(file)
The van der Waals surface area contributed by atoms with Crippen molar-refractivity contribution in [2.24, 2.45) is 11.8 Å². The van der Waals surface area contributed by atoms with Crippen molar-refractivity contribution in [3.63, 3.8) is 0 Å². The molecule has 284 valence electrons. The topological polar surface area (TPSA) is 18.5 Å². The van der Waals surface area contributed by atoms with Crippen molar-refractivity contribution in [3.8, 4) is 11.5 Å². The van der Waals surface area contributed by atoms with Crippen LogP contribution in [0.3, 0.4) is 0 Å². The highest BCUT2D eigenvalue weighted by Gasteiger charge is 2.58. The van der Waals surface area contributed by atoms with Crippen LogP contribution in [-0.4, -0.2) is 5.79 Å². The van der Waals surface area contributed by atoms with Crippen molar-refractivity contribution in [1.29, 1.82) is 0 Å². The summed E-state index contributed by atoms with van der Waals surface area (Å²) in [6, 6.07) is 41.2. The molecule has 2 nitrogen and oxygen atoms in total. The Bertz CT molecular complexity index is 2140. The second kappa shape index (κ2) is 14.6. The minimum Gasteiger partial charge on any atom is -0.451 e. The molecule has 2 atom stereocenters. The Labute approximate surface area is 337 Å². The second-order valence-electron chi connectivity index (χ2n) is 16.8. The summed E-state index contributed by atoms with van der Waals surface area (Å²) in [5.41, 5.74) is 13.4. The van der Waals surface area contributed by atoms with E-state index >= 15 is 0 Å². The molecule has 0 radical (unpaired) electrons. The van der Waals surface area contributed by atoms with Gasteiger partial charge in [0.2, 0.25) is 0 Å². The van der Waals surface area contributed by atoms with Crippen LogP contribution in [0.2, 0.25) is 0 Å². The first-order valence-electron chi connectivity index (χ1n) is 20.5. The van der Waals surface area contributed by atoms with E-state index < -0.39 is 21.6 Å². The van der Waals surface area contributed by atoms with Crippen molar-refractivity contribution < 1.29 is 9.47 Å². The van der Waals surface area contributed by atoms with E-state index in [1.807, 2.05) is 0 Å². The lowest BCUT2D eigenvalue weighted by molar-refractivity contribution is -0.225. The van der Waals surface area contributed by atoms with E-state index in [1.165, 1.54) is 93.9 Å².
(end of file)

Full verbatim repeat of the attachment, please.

The van der Waals surface area contributed by atoms with Crippen molar-refractivity contribution in [2.24, 2.45) is 11.8 Å². The van der Waals surface area contributed by atoms with Crippen molar-refractivity contribution in [3.63, 3.8) is 0 Å². The molecule has 284 valence electrons. The topological polar surface area (TPSA) is 18.5 Å². The van der Waals surface area contributed by atoms with Crippen molar-refractivity contribution in [3.8, 4) is 11.5 Å². The van der Waals surface area contributed by atoms with Crippen LogP contribution in [0.3, 0.4) is 0 Å². The highest BCUT2D eigenvalue weighted by Gasteiger charge is 2.58. The van der Waals surface area contributed by atoms with Crippen LogP contribution in [-0.4, -0.2) is 5.79 Å². The van der Waals surface area contributed by atoms with Crippen molar-refractivity contribution in [1.29, 1.82) is 0 Å². The summed E-state index contributed by atoms with van der Waals surface area (Å²) in [6, 6.07) is 41.2. The molecule has 2 nitrogen and oxygen atoms in total. The Bertz CT molecular complexity index is 2140. The second kappa shape index (κ2) is 14.6. The minimum Gasteiger partial charge on any atom is -0.451 e. The molecule has 2 atom stereocenters. The Labute approximate surface area is 337 Å². The second-order valence-electron chi connectivity index (χ2n) is 16.8. The summed E-state index contributed by atoms with van der Waals surface area (Å²) in [5.41, 5.74) is 13.4. The van der Waals surface area contributed by atoms with E-state index >= 15 is 0 Å². The molecule has 0 radical (unpaired) electrons. The van der Waals surface area contributed by atoms with Gasteiger partial charge in [0.2, 0.25) is 0 Å². The van der Waals surface area contributed by atoms with Crippen LogP contribution in [0.2, 0.25) is 0 Å². The first-order valence-electron chi connectivity index (χ1n) is 20.5. The van der Waals surface area contributed by atoms with E-state index < -0.39 is 21.6 Å². The van der Waals surface area contributed by atoms with Crippen molar-refractivity contribution < 1.29 is 9.47 Å². The van der Waals surface area contributed by atoms with E-state index in [1.807, 2.05) is 0 Å². The lowest BCUT2D eigenvalue weighted by molar-refractivity contribution is -0.225. The van der Waals surface area contributed by atoms with E-state index in [1.165, 1.54) is 93.9 Å².